This package has been deprecated

Author message:

Moved to @endo/captp


1.10.8 • Public • Published


A minimal CapTP implementation leveraging Agoric's published modules.


NOTE: myconn below is not part of the CapTP library, it represents a connection object that you have created where makeCapTP is called on both sides of the connection, passing in the function to send a JSON-able object on the connection, and returning a dispatch function to receive a decoded JSON object from the connection.

import { E, makeCapTP } from '@agoric/captp';

// Create a message dispatcher and bootstrap.
// Messages on myconn are exchanged with JSON-able objects.
const { dispatch, getBootstrap, abort } = makeCapTP('myid', myconn.send, myBootstrap);
myconn.onReceive = obj => dispatch(obj);

// Get the remote's bootstrap object and call a remote method.
E(getBootstrap()).method(args).then(res => console.log('got res', res));

// Tear down the CapTP connection if it fails (e.g. connection is closed).
abort(Error('Connection aborted by user.'));


The makeLoopback() function creates an async barrier between "near" and "far" objects. This is useful for testing and isolation within the same address space.


In addition to the normal CapTP facilities, this library also has the notion of "TrapCaps", which enable a "guest" endpoint to call a "host" object (which may resolve an answer promise at its convenience), but the guest synchronously blocks until it receives the resolved answer.

This is a specialized and advanced use case, not for mutually-suspicious CapTP parties, but instead for clear "guest"/"host" relationship, such as user-space code and synchronous devices.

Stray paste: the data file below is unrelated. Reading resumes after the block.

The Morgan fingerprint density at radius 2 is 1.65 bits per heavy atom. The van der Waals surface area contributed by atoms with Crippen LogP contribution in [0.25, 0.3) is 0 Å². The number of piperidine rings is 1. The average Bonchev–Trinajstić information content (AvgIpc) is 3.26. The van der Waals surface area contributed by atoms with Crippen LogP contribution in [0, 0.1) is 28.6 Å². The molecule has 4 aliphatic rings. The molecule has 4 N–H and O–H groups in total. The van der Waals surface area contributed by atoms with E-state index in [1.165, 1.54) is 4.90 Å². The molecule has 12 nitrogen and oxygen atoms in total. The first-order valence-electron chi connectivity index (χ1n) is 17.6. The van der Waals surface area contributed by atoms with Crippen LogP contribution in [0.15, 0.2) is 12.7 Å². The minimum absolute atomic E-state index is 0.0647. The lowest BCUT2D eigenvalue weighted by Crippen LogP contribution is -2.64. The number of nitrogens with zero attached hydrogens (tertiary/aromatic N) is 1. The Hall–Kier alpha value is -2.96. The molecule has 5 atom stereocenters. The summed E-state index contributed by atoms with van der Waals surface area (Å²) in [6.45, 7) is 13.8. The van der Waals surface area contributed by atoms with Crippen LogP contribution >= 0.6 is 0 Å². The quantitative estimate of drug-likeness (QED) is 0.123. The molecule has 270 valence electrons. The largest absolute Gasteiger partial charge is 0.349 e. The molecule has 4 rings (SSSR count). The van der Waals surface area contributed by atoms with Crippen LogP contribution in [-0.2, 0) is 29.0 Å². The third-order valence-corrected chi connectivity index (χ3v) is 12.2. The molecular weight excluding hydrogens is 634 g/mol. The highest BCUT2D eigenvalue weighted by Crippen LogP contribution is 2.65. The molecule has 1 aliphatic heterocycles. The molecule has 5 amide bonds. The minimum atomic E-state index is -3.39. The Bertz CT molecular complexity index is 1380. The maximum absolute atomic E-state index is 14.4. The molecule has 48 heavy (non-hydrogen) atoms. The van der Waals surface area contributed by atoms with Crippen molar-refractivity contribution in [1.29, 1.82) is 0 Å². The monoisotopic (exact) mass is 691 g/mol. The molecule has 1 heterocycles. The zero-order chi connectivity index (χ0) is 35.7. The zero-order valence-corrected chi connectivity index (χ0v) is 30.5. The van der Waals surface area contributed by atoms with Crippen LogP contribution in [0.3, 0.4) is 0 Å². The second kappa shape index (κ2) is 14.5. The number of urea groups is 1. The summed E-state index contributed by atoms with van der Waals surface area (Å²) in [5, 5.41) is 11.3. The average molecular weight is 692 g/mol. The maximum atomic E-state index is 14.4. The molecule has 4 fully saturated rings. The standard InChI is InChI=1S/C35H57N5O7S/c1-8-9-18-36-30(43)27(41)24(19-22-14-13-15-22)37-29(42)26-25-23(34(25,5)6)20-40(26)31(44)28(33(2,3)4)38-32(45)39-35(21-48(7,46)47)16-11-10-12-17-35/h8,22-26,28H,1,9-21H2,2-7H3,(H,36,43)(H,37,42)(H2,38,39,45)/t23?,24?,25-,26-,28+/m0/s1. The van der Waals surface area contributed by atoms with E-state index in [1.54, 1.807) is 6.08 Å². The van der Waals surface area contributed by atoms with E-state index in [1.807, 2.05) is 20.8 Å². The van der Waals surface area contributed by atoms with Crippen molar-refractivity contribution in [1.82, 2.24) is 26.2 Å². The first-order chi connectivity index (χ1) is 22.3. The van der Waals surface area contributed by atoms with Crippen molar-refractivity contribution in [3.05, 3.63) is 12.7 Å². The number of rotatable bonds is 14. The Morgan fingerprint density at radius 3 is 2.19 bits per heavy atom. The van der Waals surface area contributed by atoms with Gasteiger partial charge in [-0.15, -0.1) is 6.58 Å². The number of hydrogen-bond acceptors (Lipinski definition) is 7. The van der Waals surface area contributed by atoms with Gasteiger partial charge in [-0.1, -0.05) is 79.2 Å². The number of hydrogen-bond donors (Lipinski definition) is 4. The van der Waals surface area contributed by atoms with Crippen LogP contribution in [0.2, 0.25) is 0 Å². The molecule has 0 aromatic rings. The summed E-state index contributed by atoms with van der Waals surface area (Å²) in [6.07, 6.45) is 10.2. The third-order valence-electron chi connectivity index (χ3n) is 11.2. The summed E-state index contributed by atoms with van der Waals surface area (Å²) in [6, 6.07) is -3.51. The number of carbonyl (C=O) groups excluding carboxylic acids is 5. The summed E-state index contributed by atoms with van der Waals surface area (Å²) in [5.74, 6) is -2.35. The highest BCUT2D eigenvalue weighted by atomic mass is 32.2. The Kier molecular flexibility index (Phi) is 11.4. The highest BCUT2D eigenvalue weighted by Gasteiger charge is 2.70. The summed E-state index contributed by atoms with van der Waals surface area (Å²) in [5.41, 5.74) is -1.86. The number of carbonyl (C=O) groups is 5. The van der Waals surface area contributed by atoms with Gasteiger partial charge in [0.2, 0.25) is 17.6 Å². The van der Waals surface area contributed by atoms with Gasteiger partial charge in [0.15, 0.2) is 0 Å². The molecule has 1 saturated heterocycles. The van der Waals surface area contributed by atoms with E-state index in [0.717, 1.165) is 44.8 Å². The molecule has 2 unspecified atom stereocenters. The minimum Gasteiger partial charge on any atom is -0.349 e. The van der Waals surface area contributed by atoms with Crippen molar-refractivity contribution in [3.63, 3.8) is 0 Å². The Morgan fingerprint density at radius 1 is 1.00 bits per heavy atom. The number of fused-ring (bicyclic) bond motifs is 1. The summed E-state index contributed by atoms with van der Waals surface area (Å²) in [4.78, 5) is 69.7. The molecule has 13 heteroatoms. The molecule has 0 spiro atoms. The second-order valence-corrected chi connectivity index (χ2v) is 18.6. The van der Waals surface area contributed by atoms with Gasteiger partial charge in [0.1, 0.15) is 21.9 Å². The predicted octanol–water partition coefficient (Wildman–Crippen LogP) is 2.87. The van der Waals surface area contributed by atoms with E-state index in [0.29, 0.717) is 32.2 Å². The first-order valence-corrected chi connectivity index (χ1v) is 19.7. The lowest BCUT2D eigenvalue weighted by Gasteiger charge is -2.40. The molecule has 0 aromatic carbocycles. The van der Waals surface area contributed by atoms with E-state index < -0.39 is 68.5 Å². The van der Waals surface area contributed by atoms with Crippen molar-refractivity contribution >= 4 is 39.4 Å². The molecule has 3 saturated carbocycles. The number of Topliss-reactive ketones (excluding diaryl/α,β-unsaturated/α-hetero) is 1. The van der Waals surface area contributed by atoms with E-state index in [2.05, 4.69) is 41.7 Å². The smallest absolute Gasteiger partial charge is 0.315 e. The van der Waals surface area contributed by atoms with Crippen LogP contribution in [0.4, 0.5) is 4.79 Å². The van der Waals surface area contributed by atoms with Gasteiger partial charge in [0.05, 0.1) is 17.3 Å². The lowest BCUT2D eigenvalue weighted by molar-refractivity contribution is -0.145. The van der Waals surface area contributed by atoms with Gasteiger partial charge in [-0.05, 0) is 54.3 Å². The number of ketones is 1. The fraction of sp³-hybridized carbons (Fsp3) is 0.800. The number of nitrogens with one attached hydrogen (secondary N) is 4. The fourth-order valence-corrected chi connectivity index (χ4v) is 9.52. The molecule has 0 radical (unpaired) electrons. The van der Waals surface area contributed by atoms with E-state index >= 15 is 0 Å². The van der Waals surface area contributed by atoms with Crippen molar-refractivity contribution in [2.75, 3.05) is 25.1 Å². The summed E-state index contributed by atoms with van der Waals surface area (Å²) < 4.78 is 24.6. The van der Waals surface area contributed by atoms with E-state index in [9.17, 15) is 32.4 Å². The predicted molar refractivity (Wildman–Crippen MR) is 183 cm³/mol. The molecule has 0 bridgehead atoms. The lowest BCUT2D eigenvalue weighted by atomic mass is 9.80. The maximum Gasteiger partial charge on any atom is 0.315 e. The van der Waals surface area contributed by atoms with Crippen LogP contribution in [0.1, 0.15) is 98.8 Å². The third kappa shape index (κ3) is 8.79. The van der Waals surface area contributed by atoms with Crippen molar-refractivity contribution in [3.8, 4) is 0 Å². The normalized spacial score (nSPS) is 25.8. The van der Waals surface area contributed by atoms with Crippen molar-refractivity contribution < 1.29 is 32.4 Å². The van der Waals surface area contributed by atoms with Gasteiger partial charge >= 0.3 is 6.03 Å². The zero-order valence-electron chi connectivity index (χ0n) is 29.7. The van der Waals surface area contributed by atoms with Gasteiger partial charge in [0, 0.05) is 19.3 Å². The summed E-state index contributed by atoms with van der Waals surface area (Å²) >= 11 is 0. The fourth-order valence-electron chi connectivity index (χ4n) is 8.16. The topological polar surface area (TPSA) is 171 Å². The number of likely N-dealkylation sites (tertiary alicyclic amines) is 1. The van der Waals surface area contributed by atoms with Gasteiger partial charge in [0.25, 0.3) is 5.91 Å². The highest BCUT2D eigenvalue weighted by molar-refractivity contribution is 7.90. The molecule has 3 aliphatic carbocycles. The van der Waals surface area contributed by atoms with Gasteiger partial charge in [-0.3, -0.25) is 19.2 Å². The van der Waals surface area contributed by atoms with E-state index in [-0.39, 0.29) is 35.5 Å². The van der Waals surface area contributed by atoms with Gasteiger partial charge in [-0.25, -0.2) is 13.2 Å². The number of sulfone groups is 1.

1. Supply the trapHost and trapGuest protocol implementation (such as the one based on SharedArrayBuffers in src/atomics.js) to the host and guest makeCapTP calls.
  2. On the host side, use the returned makeTrapHandler(target) to mark a target as synchronous-enabled.
  3. On the guest side, use the returned Trap(target) proxy maker much like E(target), but it will return a synchronous result. Trap will throw an error if target was not marked as a TrapHandler by the host.

To understand how trapHost and trapGuest relate, consider the trapHost as a maker of AsyncIterators which don't return any useful value. These specific iterators are used to drive the transfer of serialized data back to the guest.

trapGuest receives arguments to describe the specific trap request, including startTrap() which sends data to the host to perform the actual work of the trap. The returned (synchronous) iterator from startTrap() drives the async iterator of the host until it fully transfers the trap results to the guest, and the guest unblocks.

The Loopback implementation provides partial support for TrapCaps, except it cannot unwrap promises. Loopback TrapHandlers must return synchronously, or an exception will be thrown.

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